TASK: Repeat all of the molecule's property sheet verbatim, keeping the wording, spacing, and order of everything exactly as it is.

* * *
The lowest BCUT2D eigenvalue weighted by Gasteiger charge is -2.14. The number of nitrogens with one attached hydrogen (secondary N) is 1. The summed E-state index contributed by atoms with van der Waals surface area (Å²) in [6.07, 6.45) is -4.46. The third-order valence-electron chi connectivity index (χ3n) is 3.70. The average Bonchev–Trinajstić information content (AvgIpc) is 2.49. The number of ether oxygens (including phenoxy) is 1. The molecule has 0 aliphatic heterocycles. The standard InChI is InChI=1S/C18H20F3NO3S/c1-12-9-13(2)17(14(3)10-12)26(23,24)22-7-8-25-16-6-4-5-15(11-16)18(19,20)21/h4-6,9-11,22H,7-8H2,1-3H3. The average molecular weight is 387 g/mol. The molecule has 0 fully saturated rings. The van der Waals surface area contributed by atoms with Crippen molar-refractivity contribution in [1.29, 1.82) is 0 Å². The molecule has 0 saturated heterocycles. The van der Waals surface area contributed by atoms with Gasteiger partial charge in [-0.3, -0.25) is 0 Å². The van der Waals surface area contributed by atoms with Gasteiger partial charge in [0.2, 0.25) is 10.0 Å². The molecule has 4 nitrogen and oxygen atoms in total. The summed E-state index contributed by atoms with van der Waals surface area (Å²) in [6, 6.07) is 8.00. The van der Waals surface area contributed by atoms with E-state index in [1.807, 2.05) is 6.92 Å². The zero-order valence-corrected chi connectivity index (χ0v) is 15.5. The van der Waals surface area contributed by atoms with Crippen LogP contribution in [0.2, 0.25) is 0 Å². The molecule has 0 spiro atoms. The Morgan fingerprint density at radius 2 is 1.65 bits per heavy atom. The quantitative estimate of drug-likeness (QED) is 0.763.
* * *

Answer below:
The lowest BCUT2D eigenvalue weighted by Gasteiger charge is -2.14. The number of nitrogens with one attached hydrogen (secondary N) is 1. The summed E-state index contributed by atoms with van der Waals surface area (Å²) in [6.07, 6.45) is -4.46. The third-order valence-electron chi connectivity index (χ3n) is 3.70. The average Bonchev–Trinajstić information content (AvgIpc) is 2.49. The number of ether oxygens (including phenoxy) is 1. The molecule has 0 aliphatic heterocycles. The standard InChI is InChI=1S/C18H20F3NO3S/c1-12-9-13(2)17(14(3)10-12)26(23,24)22-7-8-25-16-6-4-5-15(11-16)18(19,20)21/h4-6,9-11,22H,7-8H2,1-3H3. The average molecular weight is 387 g/mol. The molecule has 0 fully saturated rings. The van der Waals surface area contributed by atoms with Crippen molar-refractivity contribution in [1.29, 1.82) is 0 Å². The molecule has 0 saturated heterocycles. The van der Waals surface area contributed by atoms with Gasteiger partial charge in [-0.3, -0.25) is 0 Å². The van der Waals surface area contributed by atoms with Gasteiger partial charge in [0.2, 0.25) is 10.0 Å². The molecule has 4 nitrogen and oxygen atoms in total. The summed E-state index contributed by atoms with van der Waals surface area (Å²) in [6, 6.07) is 8.00. The van der Waals surface area contributed by atoms with E-state index in [1.807, 2.05) is 6.92 Å². The zero-order valence-corrected chi connectivity index (χ0v) is 15.5. The van der Waals surface area contributed by atoms with Crippen LogP contribution in [0.2, 0.25) is 0 Å². The molecule has 0 spiro atoms. The Morgan fingerprint density at radius 2 is 1.65 bits per heavy atom. The quantitative estimate of drug-likeness (QED) is 0.763.